by Mrs. G. Gwyn, Ontario, Canada
Volume 11, 1900, pg. 47
The principle of setting apart certain days for particular purposes is as old as creation itself. The Queen's birthday, May 24th, has for many years been our spring holiday, and we really need it; after the cold discomforts and isolation of the winter, all look forward to it, and the children have a rhyme which expresses their ideas on the subject--
"The twenty-fourth of May is the Queen's birthday,
If you don't give us a holiday we'll all run away."
We know that this day cannot always be the birthday of the reigning Sovereign, and it was thought if we could combine the feelings of loyalty and patriotism with our holiday, it might be a more lasting arrangement, so it was arranged that part of the celebrations of the Queen's birthday should be held in the schools, and that it should be called Empire Day. For weeks beforehand, the children in our public schools practiced national and patriotic songs, and on the morning of the day, the room in which the exercises were to be held was decorated with flags, and maple leaves, our Canadian emblem. The children prepared and read short bright papers on all the countries under British government, and thus learnt and thought of many places and people of which they might otherwise have remained ignorant. The children also drew from memory, some of them very well, maps showing all the Queen's dominions, and they found it quite an interesting lesson. Gentlemen who were interested in the subject gave loyal and stirring addresses, and spoke of how thankful we should be to be part of so great an Empire, and of how every one, whatever his or her business, may be truly an Empire builder, if only the work is done thoroughly and well, for "righteousness exalteth a nation."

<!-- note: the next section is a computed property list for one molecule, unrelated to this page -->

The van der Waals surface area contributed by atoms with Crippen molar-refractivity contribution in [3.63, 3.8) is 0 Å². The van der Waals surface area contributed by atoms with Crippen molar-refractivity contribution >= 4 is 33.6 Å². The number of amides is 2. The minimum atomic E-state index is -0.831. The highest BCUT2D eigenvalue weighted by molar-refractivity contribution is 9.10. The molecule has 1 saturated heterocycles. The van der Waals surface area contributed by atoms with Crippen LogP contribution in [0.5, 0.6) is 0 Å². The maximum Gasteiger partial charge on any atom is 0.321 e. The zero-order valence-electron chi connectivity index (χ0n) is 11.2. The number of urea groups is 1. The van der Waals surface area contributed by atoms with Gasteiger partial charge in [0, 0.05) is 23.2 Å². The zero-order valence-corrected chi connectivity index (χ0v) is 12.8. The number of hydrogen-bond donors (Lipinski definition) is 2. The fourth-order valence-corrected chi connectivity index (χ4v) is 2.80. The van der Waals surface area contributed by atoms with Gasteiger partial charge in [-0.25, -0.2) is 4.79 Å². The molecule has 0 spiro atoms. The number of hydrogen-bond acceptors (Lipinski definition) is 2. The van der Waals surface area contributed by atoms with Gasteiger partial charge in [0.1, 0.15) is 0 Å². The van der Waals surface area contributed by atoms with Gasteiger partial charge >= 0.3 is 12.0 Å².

This short account from one of the Colonies it was thought, might interest the readers of the Parent's Review, as it was certainly in the highest degree educative, drawing out good and unselfish feelings. We believe that, at the present moment, there is no sentiment more widely felt than personal love and loyalty to Victoria, our gracious Queen. What other feeling could have possessed the hearts of so many millions of divers people at the time of the Queen's Jubilee?
"Empire Day, observed annually on the school day preceding the May 24 holiday for Queen Victoria's birthday, was the most important patriotic rite for children in English-speaking Canada during the half century following its first observance 23 May 1899." from the Canadian Encyclopedia See also Victoria Day, and National Patriot's Day. Victoria died in 1901.
Proofread June 2011, LNL
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